Ganton and the UAW entered into a new collective bargaining agreement dated February 22, 1992 (Compl. Exh. B), which contemplated the establishment of the Ganton Plan. The agreement required Ganton to contribute to an escrow account instead of to NIGPP and to establish an "NIGPP mirror plan." (Id., Art. 14, PP 2-3.) It also provided that Ganton and the UAW would explore alternatives (specifically a benefit adjustment, or "reset") which would allow Ganton to remain in NIGPP. (Id. P 1.) The parties agreed that the UAW would not take a position on any effort by Ganton to "recover the excess funding" from NIGPP. (Id. P 5.)
During the spring of 1992, Ganton tried to persuade NIGPP to reset Ganton's benefit and contribution levels. Michael Kutchin, Vice President and Chief Financial Officer, requested that NIGPP decrease Ganton's contribution rate and increase the benefit level for Ganton's employees. (Letter from Michael Kutchin to NIGPP dated March 30, 1992, Kutchin Aff., Exh. D.) NIGPP denied the request, but informed Ganton that it was considering increasing the benefits paid to all plan participants. (Letter from Dennis Pante to Mike Kutchin dated April 13, 1992, First Pante Aff., Exh. C.)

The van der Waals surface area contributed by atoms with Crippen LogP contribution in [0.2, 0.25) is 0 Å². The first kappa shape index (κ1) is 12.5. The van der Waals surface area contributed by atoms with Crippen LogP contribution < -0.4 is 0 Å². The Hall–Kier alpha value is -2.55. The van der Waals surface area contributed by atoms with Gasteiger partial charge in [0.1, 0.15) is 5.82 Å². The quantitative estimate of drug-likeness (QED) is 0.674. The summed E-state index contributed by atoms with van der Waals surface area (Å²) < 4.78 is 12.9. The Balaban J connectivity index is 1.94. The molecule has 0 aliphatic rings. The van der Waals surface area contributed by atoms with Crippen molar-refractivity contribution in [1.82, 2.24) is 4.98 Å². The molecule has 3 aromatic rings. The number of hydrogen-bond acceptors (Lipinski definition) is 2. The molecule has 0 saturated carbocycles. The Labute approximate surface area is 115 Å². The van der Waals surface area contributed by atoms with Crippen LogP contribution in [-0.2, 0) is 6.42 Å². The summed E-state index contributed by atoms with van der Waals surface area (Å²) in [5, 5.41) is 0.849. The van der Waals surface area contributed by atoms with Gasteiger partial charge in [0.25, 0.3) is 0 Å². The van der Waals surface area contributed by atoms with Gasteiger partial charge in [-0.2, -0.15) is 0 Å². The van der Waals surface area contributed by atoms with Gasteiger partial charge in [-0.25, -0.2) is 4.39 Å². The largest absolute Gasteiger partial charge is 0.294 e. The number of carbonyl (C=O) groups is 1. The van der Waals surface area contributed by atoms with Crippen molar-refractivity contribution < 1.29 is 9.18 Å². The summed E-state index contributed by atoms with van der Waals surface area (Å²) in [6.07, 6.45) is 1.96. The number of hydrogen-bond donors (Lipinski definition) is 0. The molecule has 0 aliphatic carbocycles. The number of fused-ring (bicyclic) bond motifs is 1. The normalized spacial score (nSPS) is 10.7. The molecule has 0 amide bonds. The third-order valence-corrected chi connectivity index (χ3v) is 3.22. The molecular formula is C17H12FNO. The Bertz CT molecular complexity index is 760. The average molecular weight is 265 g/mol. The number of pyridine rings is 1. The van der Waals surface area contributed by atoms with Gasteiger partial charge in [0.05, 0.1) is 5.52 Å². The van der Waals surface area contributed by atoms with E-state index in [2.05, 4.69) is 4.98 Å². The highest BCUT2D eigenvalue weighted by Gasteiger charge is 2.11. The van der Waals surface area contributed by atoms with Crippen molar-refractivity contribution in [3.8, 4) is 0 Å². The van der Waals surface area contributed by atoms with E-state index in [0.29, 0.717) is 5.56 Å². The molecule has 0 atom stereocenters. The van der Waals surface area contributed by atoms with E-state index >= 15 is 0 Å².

Pante also warned Kutchin that NIGPP did not permit participating employers to withhold contributions and would take appropriate action to collect delinquent contributions. (Id.) After Ganton failed to make several additional contributions, NIGPP terminated the Participation Agreement as of January 26, 1992, the date of the last payment, and requested a listing of hours worked by NIGPP participants between January 26 and June 1, 1992. (Letter from NIGPP Administrative Agency to Ganton dated June 1, 1992, First Pante Aff., Exh. D.)